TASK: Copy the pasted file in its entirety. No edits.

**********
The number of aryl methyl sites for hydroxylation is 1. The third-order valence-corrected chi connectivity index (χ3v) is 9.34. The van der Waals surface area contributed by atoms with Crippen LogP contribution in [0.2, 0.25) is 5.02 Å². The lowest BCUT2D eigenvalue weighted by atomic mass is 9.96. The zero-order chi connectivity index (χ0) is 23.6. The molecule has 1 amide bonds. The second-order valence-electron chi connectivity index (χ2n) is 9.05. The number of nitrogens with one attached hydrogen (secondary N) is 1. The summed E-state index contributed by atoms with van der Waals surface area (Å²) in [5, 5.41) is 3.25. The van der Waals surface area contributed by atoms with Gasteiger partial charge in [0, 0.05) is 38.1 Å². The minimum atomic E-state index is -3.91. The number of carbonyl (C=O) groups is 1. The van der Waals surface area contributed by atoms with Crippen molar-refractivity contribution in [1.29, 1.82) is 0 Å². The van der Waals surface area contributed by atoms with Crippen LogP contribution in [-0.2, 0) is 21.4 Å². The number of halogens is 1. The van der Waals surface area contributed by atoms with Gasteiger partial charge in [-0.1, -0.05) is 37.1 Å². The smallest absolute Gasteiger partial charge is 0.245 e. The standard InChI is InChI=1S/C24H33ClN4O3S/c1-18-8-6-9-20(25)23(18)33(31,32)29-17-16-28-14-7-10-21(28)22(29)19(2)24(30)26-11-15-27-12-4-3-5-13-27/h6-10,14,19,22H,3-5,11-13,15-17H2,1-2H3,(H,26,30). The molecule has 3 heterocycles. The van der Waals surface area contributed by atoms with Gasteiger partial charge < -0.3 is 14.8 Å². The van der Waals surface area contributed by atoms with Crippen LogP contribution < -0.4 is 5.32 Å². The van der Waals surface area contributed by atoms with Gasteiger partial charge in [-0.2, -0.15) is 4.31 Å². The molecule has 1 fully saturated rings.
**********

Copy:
The number of aryl methyl sites for hydroxylation is 1. The third-order valence-corrected chi connectivity index (χ3v) is 9.34. The van der Waals surface area contributed by atoms with Crippen LogP contribution in [0.2, 0.25) is 5.02 Å². The lowest BCUT2D eigenvalue weighted by atomic mass is 9.96. The zero-order chi connectivity index (χ0) is 23.6. The molecule has 1 amide bonds. The second-order valence-electron chi connectivity index (χ2n) is 9.05. The number of nitrogens with one attached hydrogen (secondary N) is 1. The summed E-state index contributed by atoms with van der Waals surface area (Å²) in [5, 5.41) is 3.25. The van der Waals surface area contributed by atoms with Gasteiger partial charge in [0, 0.05) is 38.1 Å². The minimum atomic E-state index is -3.91. The number of carbonyl (C=O) groups is 1. The van der Waals surface area contributed by atoms with Crippen molar-refractivity contribution in [1.29, 1.82) is 0 Å². The van der Waals surface area contributed by atoms with Crippen LogP contribution in [-0.2, 0) is 21.4 Å². The number of halogens is 1. The van der Waals surface area contributed by atoms with Gasteiger partial charge in [-0.1, -0.05) is 37.1 Å². The smallest absolute Gasteiger partial charge is 0.245 e. The standard InChI is InChI=1S/C24H33ClN4O3S/c1-18-8-6-9-20(25)23(18)33(31,32)29-17-16-28-14-7-10-21(28)22(29)19(2)24(30)26-11-15-27-12-4-3-5-13-27/h6-10,14,19,22H,3-5,11-13,15-17H2,1-2H3,(H,26,30). The molecule has 3 heterocycles. The van der Waals surface area contributed by atoms with Gasteiger partial charge < -0.3 is 14.8 Å². The van der Waals surface area contributed by atoms with Crippen LogP contribution < -0.4 is 5.32 Å². The van der Waals surface area contributed by atoms with Gasteiger partial charge in [-0.2, -0.15) is 4.31 Å². The molecule has 1 fully saturated rings.